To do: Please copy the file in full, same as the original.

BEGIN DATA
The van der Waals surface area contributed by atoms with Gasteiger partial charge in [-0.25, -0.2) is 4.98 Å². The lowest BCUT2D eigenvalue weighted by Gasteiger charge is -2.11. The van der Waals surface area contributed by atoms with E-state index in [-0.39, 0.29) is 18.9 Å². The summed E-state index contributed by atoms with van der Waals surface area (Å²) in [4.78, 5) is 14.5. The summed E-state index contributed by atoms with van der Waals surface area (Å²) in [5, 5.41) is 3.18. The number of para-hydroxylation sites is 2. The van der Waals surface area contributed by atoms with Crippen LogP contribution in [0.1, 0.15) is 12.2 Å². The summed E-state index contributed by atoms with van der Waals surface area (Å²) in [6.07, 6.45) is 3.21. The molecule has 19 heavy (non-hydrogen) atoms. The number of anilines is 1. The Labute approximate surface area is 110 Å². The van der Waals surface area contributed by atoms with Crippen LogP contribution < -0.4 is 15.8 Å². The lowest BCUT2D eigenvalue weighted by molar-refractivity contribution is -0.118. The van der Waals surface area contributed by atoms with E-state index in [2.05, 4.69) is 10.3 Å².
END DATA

The van der Waals surface area contributed by atoms with Gasteiger partial charge in [-0.25, -0.2) is 4.98 Å². The lowest BCUT2D eigenvalue weighted by Gasteiger charge is -2.11. The van der Waals surface area contributed by atoms with E-state index in [-0.39, 0.29) is 18.9 Å². The summed E-state index contributed by atoms with van der Waals surface area (Å²) in [4.78, 5) is 14.5. The summed E-state index contributed by atoms with van der Waals surface area (Å²) in [5, 5.41) is 3.18. The number of para-hydroxylation sites is 2. The van der Waals surface area contributed by atoms with Crippen LogP contribution in [0.1, 0.15) is 12.2 Å². The summed E-state index contributed by atoms with van der Waals surface area (Å²) in [6.07, 6.45) is 3.21. The molecule has 19 heavy (non-hydrogen) atoms. The number of anilines is 1. The Labute approximate surface area is 110 Å². The van der Waals surface area contributed by atoms with Crippen LogP contribution < -0.4 is 15.8 Å². The lowest BCUT2D eigenvalue weighted by molar-refractivity contribution is -0.118. The van der Waals surface area contributed by atoms with E-state index in [2.05, 4.69) is 10.3 Å².